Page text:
The only odd part in this is the installation for the front 120mm fan. Also, CM could have corrected by providing additional height and depth to provide more space, such as cut-outs for the lower-left section for the motherboard I/O ports and easily pushing in EPS 8 PIN ATX connector. SATA power connectors could have been provided instead of Molex and even a removable shroud. Depth helps to provide more space behind the motherboard tray. Would you be upset about non-compatibility of 140mm CPU coolers? Its the same reasoning as who would consider mounting a 360mm radiator in it! But the upper front panel fan installation requires you to remove the I/O to gain access to its fan mounts.

To distance itself from the Masterbox MB500, the Masterbox K500L could have been an all mesh design.

HDD Bay Area

The PC case is good enough for mid-end performance PC components as long as you are sticking with semi-modular power supplies with flat cables as a bare minimum. This case (or cases) has PSU clearance of 180mm so keep cabling clutter to the minimum. Regardless there would be a nuisance when you use both the HDD trays. The distance between them is minimal and all the cable go through that section. A shroud-less design for the KNNN sub-variant makes sense because there is no transparent sidepanel.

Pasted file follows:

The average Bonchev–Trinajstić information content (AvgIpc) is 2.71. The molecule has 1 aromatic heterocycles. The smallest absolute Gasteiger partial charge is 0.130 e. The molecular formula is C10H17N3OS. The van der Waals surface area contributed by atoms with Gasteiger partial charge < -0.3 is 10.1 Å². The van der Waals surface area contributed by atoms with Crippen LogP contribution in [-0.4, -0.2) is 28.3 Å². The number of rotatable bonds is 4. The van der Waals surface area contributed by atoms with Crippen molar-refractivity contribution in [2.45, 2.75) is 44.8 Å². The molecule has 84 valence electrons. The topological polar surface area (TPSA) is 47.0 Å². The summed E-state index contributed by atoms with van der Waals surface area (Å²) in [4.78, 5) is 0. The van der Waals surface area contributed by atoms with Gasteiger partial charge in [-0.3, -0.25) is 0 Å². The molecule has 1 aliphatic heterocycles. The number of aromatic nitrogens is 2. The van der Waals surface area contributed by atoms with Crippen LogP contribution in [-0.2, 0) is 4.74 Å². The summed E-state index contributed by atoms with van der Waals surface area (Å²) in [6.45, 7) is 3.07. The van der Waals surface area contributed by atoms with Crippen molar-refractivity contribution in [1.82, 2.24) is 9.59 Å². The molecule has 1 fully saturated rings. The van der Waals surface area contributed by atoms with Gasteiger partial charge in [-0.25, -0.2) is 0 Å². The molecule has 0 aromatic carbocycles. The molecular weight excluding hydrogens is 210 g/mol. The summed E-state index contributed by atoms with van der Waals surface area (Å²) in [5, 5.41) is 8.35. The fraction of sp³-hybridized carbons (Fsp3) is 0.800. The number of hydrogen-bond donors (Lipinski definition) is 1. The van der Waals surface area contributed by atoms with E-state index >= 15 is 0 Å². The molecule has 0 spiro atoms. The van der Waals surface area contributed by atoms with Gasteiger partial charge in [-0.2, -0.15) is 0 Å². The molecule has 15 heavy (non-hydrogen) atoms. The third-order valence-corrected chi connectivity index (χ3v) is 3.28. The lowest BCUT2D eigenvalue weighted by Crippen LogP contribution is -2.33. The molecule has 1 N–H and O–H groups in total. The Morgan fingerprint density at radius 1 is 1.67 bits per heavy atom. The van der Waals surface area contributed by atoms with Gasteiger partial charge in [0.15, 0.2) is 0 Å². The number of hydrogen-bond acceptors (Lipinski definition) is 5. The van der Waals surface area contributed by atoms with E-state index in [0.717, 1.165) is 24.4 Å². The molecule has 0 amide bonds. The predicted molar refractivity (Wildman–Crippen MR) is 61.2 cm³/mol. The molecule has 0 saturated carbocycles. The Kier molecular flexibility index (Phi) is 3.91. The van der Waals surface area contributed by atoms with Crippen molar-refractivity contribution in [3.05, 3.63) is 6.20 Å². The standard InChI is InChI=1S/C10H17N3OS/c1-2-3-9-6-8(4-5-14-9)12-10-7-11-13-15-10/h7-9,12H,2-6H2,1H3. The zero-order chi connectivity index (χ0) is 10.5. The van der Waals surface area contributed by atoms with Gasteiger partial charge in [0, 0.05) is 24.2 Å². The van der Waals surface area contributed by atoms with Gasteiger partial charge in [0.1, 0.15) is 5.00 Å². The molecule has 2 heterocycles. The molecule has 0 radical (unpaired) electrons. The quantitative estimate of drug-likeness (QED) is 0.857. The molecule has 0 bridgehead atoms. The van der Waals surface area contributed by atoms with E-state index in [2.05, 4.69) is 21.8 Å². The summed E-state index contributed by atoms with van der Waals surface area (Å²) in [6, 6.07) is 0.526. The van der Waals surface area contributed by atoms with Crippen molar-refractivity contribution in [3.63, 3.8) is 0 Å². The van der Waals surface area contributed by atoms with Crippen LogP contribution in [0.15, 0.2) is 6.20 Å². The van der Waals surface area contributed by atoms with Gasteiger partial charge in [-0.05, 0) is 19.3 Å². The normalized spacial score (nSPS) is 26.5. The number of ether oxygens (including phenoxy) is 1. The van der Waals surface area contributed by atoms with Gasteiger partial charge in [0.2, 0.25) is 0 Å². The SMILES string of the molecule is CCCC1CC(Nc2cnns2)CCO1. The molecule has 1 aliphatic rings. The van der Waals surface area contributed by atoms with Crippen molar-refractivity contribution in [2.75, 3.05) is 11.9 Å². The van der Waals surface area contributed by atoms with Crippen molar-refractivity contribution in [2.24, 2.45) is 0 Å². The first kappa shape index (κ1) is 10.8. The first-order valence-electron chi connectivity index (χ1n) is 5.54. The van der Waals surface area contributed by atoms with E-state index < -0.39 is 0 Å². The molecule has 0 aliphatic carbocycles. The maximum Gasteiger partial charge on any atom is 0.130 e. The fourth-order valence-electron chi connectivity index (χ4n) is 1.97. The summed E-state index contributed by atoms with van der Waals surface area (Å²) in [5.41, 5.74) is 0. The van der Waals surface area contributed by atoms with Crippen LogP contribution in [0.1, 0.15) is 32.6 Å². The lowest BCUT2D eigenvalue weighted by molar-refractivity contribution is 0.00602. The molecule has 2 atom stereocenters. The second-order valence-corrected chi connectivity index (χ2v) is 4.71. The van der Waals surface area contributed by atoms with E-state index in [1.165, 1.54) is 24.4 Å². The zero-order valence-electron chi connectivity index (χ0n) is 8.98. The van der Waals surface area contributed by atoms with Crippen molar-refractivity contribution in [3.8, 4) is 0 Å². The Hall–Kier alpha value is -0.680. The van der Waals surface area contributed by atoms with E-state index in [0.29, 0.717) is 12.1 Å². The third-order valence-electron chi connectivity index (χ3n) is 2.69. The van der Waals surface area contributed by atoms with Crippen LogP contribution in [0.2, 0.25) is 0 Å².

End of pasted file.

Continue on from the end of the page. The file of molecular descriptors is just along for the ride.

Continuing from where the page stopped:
Would you buy it?

The case is functional. It has limitations but within a certain choice (a very wide choice) of components, it houses everything you need to. The issue for Cooler Master is the options out there within this price segment. Anybody looking for a case within this price segment would have preferred a non-flash and larger PC case.

  • Frontal Ventilation
  • Multiple mounting alternatives for SSDs
  • No glossy plastic
  • Magnetic mesh filter
  • Molex connectors!
  • Needs more depth and height
  • Needs better air filter design for the PSU
  • Cable management will be cramped with non-flat and semi-modular power supplies

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COOLER MASTER MASTERBOX K500L PC Case Review from hardware